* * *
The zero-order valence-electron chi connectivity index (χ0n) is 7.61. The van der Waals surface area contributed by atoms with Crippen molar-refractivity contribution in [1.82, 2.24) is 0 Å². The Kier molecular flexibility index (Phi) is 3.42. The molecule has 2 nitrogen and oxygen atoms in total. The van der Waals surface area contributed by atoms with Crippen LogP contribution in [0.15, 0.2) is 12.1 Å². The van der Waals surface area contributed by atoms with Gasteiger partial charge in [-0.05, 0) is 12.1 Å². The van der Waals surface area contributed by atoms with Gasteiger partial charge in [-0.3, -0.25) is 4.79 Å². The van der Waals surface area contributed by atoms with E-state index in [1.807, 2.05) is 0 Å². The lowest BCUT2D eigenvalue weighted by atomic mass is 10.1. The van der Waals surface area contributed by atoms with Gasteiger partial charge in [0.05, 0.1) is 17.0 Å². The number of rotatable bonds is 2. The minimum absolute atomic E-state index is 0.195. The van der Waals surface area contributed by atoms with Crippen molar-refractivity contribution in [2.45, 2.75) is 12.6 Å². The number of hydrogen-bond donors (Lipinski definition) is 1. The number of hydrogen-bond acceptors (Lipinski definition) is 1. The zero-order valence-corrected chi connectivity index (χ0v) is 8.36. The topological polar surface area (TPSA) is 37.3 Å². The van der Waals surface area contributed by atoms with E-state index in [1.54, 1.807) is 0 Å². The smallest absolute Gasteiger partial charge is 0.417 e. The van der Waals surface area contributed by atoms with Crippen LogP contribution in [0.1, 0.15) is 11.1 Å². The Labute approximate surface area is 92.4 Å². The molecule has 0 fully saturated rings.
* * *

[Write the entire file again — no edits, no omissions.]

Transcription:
The zero-order valence-electron chi connectivity index (χ0n) is 7.61. The van der Waals surface area contributed by atoms with Crippen molar-refractivity contribution in [1.82, 2.24) is 0 Å². The Kier molecular flexibility index (Phi) is 3.42. The molecule has 2 nitrogen and oxygen atoms in total. The van der Waals surface area contributed by atoms with Crippen LogP contribution in [0.15, 0.2) is 12.1 Å². The van der Waals surface area contributed by atoms with Gasteiger partial charge in [-0.05, 0) is 12.1 Å². The van der Waals surface area contributed by atoms with Gasteiger partial charge in [-0.3, -0.25) is 4.79 Å². The van der Waals surface area contributed by atoms with E-state index in [1.807, 2.05) is 0 Å². The lowest BCUT2D eigenvalue weighted by atomic mass is 10.1. The van der Waals surface area contributed by atoms with Gasteiger partial charge in [0.05, 0.1) is 17.0 Å². The number of rotatable bonds is 2. The minimum absolute atomic E-state index is 0.195. The van der Waals surface area contributed by atoms with Crippen molar-refractivity contribution in [2.45, 2.75) is 12.6 Å². The number of hydrogen-bond donors (Lipinski definition) is 1. The number of hydrogen-bond acceptors (Lipinski definition) is 1. The zero-order valence-corrected chi connectivity index (χ0v) is 8.36. The topological polar surface area (TPSA) is 37.3 Å². The van der Waals surface area contributed by atoms with E-state index in [1.54, 1.807) is 0 Å². The smallest absolute Gasteiger partial charge is 0.417 e. The van der Waals surface area contributed by atoms with Crippen LogP contribution in [0.1, 0.15) is 11.1 Å². The Labute approximate surface area is 92.4 Å². The molecule has 0 fully saturated rings.